The Forever War

by Joe Haldeman
Reviewed date: 2004 Dec 6
Rating: 4
230 pages
cover art

Private William Mandella is drafted to fight in the interstellar war against the Taurans. Training is brutal and deadly; war even more so. But worse than the war are the cold hard facts of interstellar travel: the relativistic speeds of travel mean Mandella ages more slowly than does Earth. The cumulative time dilation means that Mandella can go back to Earth, but he can never go home. Earth as he knows it is the past. Everyone he knows is long dead.

The Forever War has been called the antidote to Heinlein's Starship Troopers. Heinlein glorifies war; Haldeman shows its brutality and senselessness. The Forever War is as much about William Mandella's struggle to regain his lost past than it is about war. But the world to which Mandella returns after the war is one in which he can never find a home.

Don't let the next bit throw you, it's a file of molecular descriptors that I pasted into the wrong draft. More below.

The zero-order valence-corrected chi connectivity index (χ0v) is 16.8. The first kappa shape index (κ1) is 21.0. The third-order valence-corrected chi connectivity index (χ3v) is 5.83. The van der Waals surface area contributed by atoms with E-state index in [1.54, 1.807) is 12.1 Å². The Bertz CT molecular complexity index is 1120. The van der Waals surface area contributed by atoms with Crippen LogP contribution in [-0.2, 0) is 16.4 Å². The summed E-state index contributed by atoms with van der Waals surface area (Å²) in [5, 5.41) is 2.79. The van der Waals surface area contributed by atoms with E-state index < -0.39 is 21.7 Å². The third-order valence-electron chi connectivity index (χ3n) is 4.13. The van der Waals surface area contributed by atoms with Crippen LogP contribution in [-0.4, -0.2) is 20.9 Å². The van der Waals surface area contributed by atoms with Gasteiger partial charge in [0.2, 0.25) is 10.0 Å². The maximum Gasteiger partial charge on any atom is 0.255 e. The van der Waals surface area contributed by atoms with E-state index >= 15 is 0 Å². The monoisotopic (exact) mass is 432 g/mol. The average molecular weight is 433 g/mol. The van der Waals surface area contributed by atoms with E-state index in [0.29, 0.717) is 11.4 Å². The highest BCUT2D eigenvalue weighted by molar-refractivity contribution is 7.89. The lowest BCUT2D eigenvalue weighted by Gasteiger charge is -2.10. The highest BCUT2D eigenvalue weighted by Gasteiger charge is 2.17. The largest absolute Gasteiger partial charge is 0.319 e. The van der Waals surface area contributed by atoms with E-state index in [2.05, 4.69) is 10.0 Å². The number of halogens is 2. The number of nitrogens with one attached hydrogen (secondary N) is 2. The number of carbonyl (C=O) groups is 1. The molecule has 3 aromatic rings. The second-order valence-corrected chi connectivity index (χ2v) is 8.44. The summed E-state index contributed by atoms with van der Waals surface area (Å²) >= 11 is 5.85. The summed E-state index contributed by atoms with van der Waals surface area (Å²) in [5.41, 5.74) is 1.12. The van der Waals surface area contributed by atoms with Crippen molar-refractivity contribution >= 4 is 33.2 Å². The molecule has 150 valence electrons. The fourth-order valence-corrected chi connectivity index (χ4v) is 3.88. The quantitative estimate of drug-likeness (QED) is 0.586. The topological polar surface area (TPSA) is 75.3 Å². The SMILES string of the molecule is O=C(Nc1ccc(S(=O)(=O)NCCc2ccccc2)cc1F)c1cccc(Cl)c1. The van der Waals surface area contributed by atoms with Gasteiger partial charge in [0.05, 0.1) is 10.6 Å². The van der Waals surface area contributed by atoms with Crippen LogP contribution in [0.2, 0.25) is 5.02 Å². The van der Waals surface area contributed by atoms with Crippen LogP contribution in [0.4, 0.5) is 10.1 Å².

The Forever War has all the best aspects of science fiction. A good, scientific basis. Plenty of action. Enough philosophy to challenge the mind. And even a love interest.

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